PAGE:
Reverse cholesterol transport

There is an inverse association between high density lipoprotein (HDL), cholesterol levels and incident cardiovascular disease events.

Reverse cholesterol transport is a process resulting in the net movement of cholesterol from peripheral tissues back to the liver first via entering the lymphatic system, then the bloodstream.

An increased cholesterol efflux capacity is associated with protection, against atherosclerosis, reduction of inflammation, and promotion of plaque stability, and is prognostic in the context of acute myocardial infarction.

Cholesterol from non-hepatic peripheral tissues is transferred to HDL by the ABCA1 (ATP-binding cassette transporter).

Apolipoprotein A1 (ApoA-1), the major protein component of HDL.

It acts as an acceptor, and the phospholipid component of HDL acts as a sink for the mobilized cholesterol.

Cholesterol is converted to cholesteryl esters by the enzyme LCAT (lecithin-cholesterol acyltransferase).

The cholesteryl esters can be transferred, with the help of CETP (cholesterylester transfer protein) in exchange for triglycerides, to other lipoproteins (such as LDL and VLDL), and these lipoproteins can be taken up by secreting unesterified cholesterol into the bile or by converting cholesterol to bile acids.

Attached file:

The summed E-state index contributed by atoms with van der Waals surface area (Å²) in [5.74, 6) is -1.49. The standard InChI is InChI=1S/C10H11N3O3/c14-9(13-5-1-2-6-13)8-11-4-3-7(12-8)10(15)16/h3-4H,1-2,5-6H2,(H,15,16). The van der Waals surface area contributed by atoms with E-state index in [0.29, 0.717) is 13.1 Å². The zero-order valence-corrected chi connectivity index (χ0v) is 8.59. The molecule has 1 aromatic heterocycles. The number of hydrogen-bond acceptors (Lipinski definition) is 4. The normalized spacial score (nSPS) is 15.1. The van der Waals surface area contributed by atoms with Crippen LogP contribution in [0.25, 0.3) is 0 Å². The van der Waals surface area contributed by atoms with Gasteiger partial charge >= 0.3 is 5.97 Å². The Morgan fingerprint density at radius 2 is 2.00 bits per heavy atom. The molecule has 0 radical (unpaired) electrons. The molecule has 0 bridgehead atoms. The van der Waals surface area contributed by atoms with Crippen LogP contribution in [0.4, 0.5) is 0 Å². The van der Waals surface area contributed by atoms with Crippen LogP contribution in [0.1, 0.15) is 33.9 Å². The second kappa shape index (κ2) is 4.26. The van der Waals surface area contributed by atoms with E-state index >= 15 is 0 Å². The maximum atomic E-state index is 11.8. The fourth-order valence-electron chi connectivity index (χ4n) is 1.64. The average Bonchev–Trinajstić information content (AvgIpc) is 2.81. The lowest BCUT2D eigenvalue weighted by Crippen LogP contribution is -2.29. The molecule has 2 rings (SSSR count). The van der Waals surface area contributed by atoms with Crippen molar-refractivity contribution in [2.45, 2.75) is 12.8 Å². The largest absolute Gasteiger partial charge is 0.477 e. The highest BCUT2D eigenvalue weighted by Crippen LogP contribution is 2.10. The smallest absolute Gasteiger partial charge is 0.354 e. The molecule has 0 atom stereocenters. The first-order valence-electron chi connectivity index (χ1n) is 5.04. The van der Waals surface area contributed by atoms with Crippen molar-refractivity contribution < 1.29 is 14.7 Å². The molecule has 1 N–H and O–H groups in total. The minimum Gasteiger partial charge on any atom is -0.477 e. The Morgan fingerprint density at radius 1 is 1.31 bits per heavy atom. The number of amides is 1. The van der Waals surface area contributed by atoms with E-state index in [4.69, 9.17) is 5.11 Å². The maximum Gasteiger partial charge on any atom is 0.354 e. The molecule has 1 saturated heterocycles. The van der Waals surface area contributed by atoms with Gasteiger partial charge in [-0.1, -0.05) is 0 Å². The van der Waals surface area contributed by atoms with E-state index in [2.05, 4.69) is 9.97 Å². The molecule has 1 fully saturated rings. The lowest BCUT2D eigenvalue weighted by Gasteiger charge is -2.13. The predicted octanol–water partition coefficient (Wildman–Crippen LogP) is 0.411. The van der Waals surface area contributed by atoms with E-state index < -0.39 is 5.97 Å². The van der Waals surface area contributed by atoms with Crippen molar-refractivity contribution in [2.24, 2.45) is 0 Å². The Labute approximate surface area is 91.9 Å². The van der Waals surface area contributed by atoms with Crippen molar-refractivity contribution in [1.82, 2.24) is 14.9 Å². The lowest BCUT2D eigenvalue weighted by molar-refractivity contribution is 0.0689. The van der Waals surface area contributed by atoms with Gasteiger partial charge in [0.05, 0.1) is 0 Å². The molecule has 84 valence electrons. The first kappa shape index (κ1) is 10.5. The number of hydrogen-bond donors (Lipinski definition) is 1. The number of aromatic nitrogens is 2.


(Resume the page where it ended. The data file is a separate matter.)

Adiponectin induces ABCA1-mediated reverse cholesterol transport from macrophages by activation of PPAR-γ and LXRα/β.

Uptake of HDL is mediated by hepatic lipase, a special form of lipoprotein lipase found only in the liver.

Hepatic lipase activity is increased by androgens and decreased by estrogens, which may account for higher concentrations of HDL in women.

When the HDL molecule is cholesterol rich, its shape is changed into more spherical and it becomes less dense (HDL 2). This is carried to the liver to release all the esterified cholesterol into the liver.

Human plasma derived, apoproprotein A1 increases cholesterol reflux capacity.

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